An offshoring Christmas Carol

An offshoring Christmas Carol

Startups and young businesses thrive when their people do their jobs because they want to change the world, they want to get rich or they want to do what they love to do. But as they grow, founders execute their exit plans, hopefully happily, and the accountants move in. The business drivers change. The raison d’etre becomes about numbers and regulation. They’re either fixated on quarterly earnings figures or obsessed with compliance. They get third parties in far flung places to run their back office, even core business activities get outsourced and offshored. The business stops being about the hopes, dreams and ambitions of its people. They even outsource them.

The ghost of Christmas past

Outsourcing and shared services centers where the vogue of the turn of the century. It was a frenetic time. The nouveau rich in the Indian sub-continent, once thought of as the third world, was able to provide some of the brightest IT people on the planet at a cost that the so-called developed world couldn’t match. Some of the largest and most successful IT companies grew out of that heady time. The dot com bubble was about to burst and for the big consulting firms looking for their replacement for the Y2K banquet, the outsourcing and offshoring opportunity proved irresistible. And why not? The business case was compelling. Centralize your back office functions and put them somewhere where you can secure the best talent in the world at a third of the cost. And why stop once you’ve outsourced your non-core activities? Why not move your core business out too? What could possibly go wrong?

The ghost of Christmas Present

Things didn’t go quite to plan. The outsourcing savings were delivered but as more and more businesses jumped on the band wagon the laws of supply and demand kicked in. For back office functions like accounts payable, the attrition rates in places like India today are, in some cases, simply unsustainable. The Philippines is catching up, as is Eastern Europe. The labor arbitrage game is leveling the playing field. Manufacturing outsourcing had delivered huge savings of course and it’s delivered a global economy stronger than anyone could have dreamt 50 years ago. But there are increased concerns about of labor laws in the far East and these concerns are helping to sour the reputation of one time heroes of the technology revolution of the early 21st century. Apple, the largest corporation in the world, the stereotype for global manufacturing, isn’t as cool as it once was. And that’s a big deal because “cool” is its most important asset.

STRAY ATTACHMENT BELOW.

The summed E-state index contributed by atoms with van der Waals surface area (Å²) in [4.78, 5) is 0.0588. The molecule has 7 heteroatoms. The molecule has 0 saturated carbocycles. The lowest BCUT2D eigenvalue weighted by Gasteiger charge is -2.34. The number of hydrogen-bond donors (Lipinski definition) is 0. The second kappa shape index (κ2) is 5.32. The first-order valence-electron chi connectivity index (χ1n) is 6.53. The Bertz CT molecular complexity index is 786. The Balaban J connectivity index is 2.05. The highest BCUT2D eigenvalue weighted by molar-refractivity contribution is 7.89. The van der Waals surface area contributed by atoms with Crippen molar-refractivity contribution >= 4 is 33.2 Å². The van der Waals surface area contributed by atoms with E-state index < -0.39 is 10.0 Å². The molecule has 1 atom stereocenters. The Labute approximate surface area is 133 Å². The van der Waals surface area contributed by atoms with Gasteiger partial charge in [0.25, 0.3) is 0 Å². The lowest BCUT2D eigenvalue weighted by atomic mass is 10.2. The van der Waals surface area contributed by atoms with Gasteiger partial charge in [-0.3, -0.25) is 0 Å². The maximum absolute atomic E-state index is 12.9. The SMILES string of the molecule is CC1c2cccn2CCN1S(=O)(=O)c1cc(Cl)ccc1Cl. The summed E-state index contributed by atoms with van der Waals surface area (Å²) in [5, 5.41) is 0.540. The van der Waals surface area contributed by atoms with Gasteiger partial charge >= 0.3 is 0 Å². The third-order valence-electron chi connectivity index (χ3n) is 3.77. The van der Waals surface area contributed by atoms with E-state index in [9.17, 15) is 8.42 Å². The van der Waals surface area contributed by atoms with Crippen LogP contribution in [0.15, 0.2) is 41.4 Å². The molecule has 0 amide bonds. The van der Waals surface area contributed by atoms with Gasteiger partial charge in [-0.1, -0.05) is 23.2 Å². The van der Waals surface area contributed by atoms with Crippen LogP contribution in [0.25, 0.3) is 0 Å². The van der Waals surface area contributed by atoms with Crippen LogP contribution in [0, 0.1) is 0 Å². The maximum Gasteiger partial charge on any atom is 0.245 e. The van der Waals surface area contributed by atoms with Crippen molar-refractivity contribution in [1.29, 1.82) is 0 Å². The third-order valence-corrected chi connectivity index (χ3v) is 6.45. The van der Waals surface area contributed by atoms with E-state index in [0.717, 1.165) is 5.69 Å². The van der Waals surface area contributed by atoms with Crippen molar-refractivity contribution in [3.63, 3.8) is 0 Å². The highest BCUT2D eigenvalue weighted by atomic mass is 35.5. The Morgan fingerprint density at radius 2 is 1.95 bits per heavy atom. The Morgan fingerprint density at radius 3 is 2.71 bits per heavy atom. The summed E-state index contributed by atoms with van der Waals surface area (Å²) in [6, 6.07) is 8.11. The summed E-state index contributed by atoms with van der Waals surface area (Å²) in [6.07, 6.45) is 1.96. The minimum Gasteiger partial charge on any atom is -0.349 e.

The ghost of Christmas yet to come

The massive earthquake of 2020 that decimated the manufacturing capability of China caused a  tsunami that put South East Asia back a century and a half. Although dwarfed by the human tragedy, the impact on the economy of the West, unscathed by the geological impact, was no less dramatic. Unquantifiable amounts of inventory was lost and supply chains, the life blood of many western businesses, were irrecoverably lost overnight.. It seemed that a critical mass of manufacturing activity, IT and back office know-how had been shipped out to the East. There had been no contingency for an event like this.

There had been warnings. Volcanoes and earthquakes had already disrupted global supply chains but for most CEOs, a major disaster was unlikely to occur on their watch. And they were right. Their watch would only last 2-3 years and they weren’t incentivized to look beyond that.

I have two things that I’d put on the world wish list for business ahead of most. First, change the obsession with short term numbers that encourages executives and investors to line their pockets as quickly as possible at the expense of the future and second, bring your jobs home. As the world continues to shrink we will still be able to leverage the diverse talent we have on our planet but that does not mean seeking out and exploiting labor based purely on price. We make our important team players fly on separate planes – why the hell do we put all of our manufacturing eggs in the same geographical basket?

The economic world as we know it is only 50 years old and we strive to squeeze every penny out of it. Just in time manufacturing, off shoring, over working and underpaying have all contributed to growing a hugely wealthy but increasingly fragile global economy. If you think the global financial crisis is bad, just imagine what would happen if that devastating earthquake really did happen in 2020.

Happy Holidays!

Pete Loughlin can be found on twitter @peteloughlin

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